The Skills Guide for Facility Managers details 10 must-have traits for those new to the industry
This peer-to-peer networking session will cover best practices for working with young facility professionals
June 10, 2015 - Building Automation
by Ken Sinclair
Jane and I are just back from the Haystack Connect event in Colorado Springs. It was an extremely feel-good event, very well attended, and the best part was over half of the folks attending were under the age of 40. It was amazing to see what this new energy brings to the industry. Over the years we have been the part of many new start up communities and we simply love the feeling of unbridled optimism and willingness to donate to the cause that exists at events like this. The Haystack event showed us that this is the place where the community of automation and IoT professionals comes together to learn and share the latest techniques for connecting systems and using data to advance the efficiency of buildings, equipment systems and processes. For those circling the Haystack, it was a great venue to better understand the issues moving ahead with Big Data and IoT. This comment was made at event: "The fact that Haystack is open source we find folk are using resources who have not identified themselves as part of the community." This is a great tribute to the work done by the community.
They also created a new word "Haystackable."
The need is clear and we all need to ask those non-believers: "How do you propose to manage big data tagging?"
We were very pleased to have our first ever contributing editor of AutomatedBuildings.com at the event: Tom Hartman was on a self-learning journey to observe our changing industry.
Please read review of the Haystack event.
Pleased to have our newest contributing editor, Marc Petock, vice president, marketing, Lynxspring & Connexx Energy. Although Marc is not new to our magazine, we thought we should make it official because of the number of articles and interviews he has provided plus ongoing support of our efforts and the industry he has provided. Take a look at his contributing editor page to see the amount and linkage to his articles and interviews to date.
Christopher Naismith, learning manager at SES Consulting and I met with several folks to discuss self-learning companies at the Haystack event and we learned lots. Eye opener for me and the other over 40 folks was: Millennial folks are by definition self-learners. We simply need to define what they need to learn. We also need to explore how to best digitalize the thoughts of the Boomer's and connect their thoughts to today's flavor of the day social media.
Chris blogged this article for us this month, Enabling Self-Learning at Work: No-one is without the innate curiosity and passion necessary to learn new things on their own.
I am passionate about creating a path of learning from old to new in our industry. I am old, and all of us old guys need the help of the younger folks in our industry to teach us the best formats, what information is useful, and how do we best present it so it is easily accessible.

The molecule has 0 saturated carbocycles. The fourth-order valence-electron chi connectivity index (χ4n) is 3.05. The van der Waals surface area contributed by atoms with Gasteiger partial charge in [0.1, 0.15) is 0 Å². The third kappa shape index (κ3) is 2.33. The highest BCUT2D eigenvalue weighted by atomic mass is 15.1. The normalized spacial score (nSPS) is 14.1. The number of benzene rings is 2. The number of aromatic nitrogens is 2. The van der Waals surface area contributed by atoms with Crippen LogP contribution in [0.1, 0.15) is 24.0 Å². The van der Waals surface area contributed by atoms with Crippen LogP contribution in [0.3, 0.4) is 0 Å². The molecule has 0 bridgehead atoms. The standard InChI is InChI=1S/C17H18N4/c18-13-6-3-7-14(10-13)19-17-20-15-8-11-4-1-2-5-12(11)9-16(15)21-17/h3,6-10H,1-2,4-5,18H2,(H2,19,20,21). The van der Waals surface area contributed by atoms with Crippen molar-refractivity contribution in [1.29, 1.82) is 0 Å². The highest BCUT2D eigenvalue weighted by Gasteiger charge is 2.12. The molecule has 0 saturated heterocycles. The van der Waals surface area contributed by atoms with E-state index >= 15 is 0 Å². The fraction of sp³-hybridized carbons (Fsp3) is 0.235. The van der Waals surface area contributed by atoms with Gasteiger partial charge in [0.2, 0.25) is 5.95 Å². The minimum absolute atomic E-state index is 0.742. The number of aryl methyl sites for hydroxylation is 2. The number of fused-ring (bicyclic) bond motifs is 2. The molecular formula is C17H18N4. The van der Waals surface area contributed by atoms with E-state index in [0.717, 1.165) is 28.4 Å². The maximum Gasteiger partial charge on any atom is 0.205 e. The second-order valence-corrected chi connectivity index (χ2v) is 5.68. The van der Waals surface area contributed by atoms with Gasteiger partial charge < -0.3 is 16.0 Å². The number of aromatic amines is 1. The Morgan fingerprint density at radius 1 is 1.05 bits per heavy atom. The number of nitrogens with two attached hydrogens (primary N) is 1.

It has become obvious in the last 16 years of publishing AutomatedBuildings.com that online cloud storage of searchable information in HTML is the lasting medium that will become our self-documented history.
Also our long time contributing editor, and author of five books, was there as keynote speaker: Our good friend Jack McGowan is an industry resource and asset, and has captured his thoughts on big data in his new book, "Big Data and Building Technology Integration." Be sure to read our interview this month about his new book.
I am very pleased to provide perspective on the middle chapters of Jack’s amazing book and to focus on the “Introduction to Technology” section. I have known Jack for over 30 years, and when I first met him he was writing a book and I was honored when he used some of my material for one of the chapters. He has spent much of his life as an educator of our industry so we are all pleased that he has taken on this task of sharing his insight on the big picture of our industry that is this book.
Jack has the ability to capture and organize all that is around him and contextualize into value for others. Jack has been a personal mentor plus the greatest fan ever of Jane and my efforts at creating and maintaining what is AutomatedBuildings.com. He is the rare combination of a teacher and a doer, hence his ability to prepare a book of this magnitude, volume, and embodied wisdom.
It is important to understand this book is written for people, people like you. People are our only asset. Technology may come and go but at the core of the industry are the same people that have been there for years. The problem is these core people are growing older and much of the discussion now is that we all need to plant new people, nourish them, and help them grow.
This book does an amazing job of providing a base, the actual ground where these new younger people can grow.
Your company's and the industry's technologies may come and go but the people are our only true asset that remains and recreates and keeps the industry strong. This greatly increases the importance of the induction of new blood, younger folks with IoT smarts into our industry. If we are to build on our existing assets, the people, then we need to invest in education and transfer of the knowledge of our assets. We need to look at new talent as an investment that can greatly increase our existing assets. As you read the chapters keep focused on how our assets the people, are needed to make these technologies achieve full potential.